Proanthocyanidins were determined by the method described by Belšcˇak et al. 9. The reaction mixture consisting of 0.25 mL of defatted chocolate extract, 1.5 mL of n-BuOH/HCL (95:5, v/v) and 50 µL of a 2% solution of NH4Fe(SO4)2 .12H2O in 2M HCl. The solution was capped, shaken and heated for 1h at 95C in a water bath. The mixture was cooled at room temperature and the absorbance was measured at 550nm using ELISA reader (Molecular DevicesVMax, MA, USA). The quantity of proanthocyanidin was determined from a standard curve of cyanidin chloride following the same procedure, and indicated as mg cyanidine chloride equivalents CyE/g defatted chocolate.

2.8. Determination of DPPH Radical Inhibition

The effect of samples on the DPPH radical was estimated as described previously 8. The samples were added to a methanolic solution (1 mL) of DPPH radical (final concentration of DPPH was 0.2 mM). The mixture was shaken vigorously and allowed to stand at room temperature for 30 min; the absorbance of the resulting solution was then measured at 517 nm.

2.9. Determination of ABTS Radical Cation Inhibition

As previously described 10, this assay determined the capacity of sample to scavenge the ABTS radical cation. The ABTS radical cation was generated by reacting 1 mM ABTS with 0.5 mM hydrogen peroxide and 10 units/mL horseradish peroxidase in the dark at 30 °C for 2 h. After 1 mL of ABTS radical cation was added to samples, the absorbance was recorded at 734 nm after 10 min.

2.10. Determination of Mushroom Tyrosinase Activity

The tyrosinase inhibitory activity was determined with the degree of inhibition on tyrosinase-catalyzed oxidation of L-DOPA as previously described 11. The reaction mixture consisting of 0.1 mL of samples, 0.1 mL of mushroom tyrosinase (1000 Unit/mL) and L-DOPA () was added in this order to read the absorbance at 475 nm for 5 min. The value in the absence of samples was represented as the control. The inhibition of tyrosinase activity was calculated with the following formula: Inhibition (%) = (1-(OD sample /OD control)) 100%.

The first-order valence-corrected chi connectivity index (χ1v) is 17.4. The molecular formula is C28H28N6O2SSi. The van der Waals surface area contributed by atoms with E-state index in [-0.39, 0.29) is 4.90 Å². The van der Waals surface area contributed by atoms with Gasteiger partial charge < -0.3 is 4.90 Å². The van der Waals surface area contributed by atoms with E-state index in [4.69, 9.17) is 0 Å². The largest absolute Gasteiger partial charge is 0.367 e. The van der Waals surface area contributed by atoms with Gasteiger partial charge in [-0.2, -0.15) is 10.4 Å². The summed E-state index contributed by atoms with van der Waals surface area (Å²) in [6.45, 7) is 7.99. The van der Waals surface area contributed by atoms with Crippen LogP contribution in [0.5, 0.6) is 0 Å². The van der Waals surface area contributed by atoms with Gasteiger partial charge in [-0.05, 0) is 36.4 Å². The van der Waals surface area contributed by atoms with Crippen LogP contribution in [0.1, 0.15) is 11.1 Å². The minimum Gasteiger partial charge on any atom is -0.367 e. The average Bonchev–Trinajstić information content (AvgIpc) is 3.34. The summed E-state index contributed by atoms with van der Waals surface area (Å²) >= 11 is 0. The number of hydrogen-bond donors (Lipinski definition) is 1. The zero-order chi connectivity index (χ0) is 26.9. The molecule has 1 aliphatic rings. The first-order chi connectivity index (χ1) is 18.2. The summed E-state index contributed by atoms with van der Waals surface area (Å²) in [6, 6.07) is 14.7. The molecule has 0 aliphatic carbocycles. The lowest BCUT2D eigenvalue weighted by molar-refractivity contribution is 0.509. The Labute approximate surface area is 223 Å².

2.11. Color Determination

The color of chocolate samples was measured using a colorimeter (ColorLite GmbH sph870-6-uk 400-700nm, Germany). The results were displayed in accordance with the parameters L*, a*, b*, C* and h*, where L* indicates lightness, range from 0 (black) to 100 (white); a* indicates redness, range from green (-50) to red (+50), b* indicates yellowness, range from blue (-50) to yellow (+50), C* represents chroma, the intensity of color was calculated by the following formula, C* = ( a*2 + b*2)1/2, and h* represents hue angle was calculated by the following formula, h* = tan-1(b*/ a*). The numerical value of hue angle is a useful indicator of browning. High values of h* imply more browning. The chocolate sample were placed in a cylindrical and optical glass cuvette and the color of each sample was measured in 5 replicates. The instrument was calibrated with a standard white tile before the measurement 12.

2.12. Sensory Evaluation of Chocolates

Folin-Ciocalteu Sensory evaluation of chocolate was performed by 44 untrained panelists using the point score method in our Lab. The attributes of chocolate include appearance, aroma, flavor, sweetness, the intensity of acidity, bitterness, astringency, and overall acceptability. The organoleptic properties were presented on a nine-point hedonic scale, according to which like extremely or extremely strong = 9, dislike extremely or extremely weak = 1, and recorded their scores 1.

2.13. Statistical Analysis

Each experiment was performed at least triplicate and averaged. All data were presented as mean±SD. Analysis of Variances (ANOVA) and Tukey’s Test were applied to analyze the significant difference of the means among the treatments. The significant level (α) was set at 0.05. All statistical analysis were performed by using the statistical computing software R.

3. Results and Discussion

Roasting plays a crucial role in the chocolate manufacturing process. Precursors of the Maillard reaction such as reducing sugar, amino acid, and peptide, react with each other during roasting, contributing to the generation of flavor and brown pigment 3, 13. However, the roasting process is also known as a key step to harmful the phenolic compounds. Recently, due to healthcare perspective, the processing of foods has a trend to be low-processed or unprocessed. Our research followed the trend of low-roasting process, the roasting temperature lowering to 90°C, and the roasting duration shortening to 15 min, which is far lower than the commercialized roasting temperature 130-150°C, and the roasting time 30-40 min. We, therefore, explored the functional and organoleptic properties of 12 chocolates manufactured from Southern Taiwan cocoa beans that were roasted under designed conditions.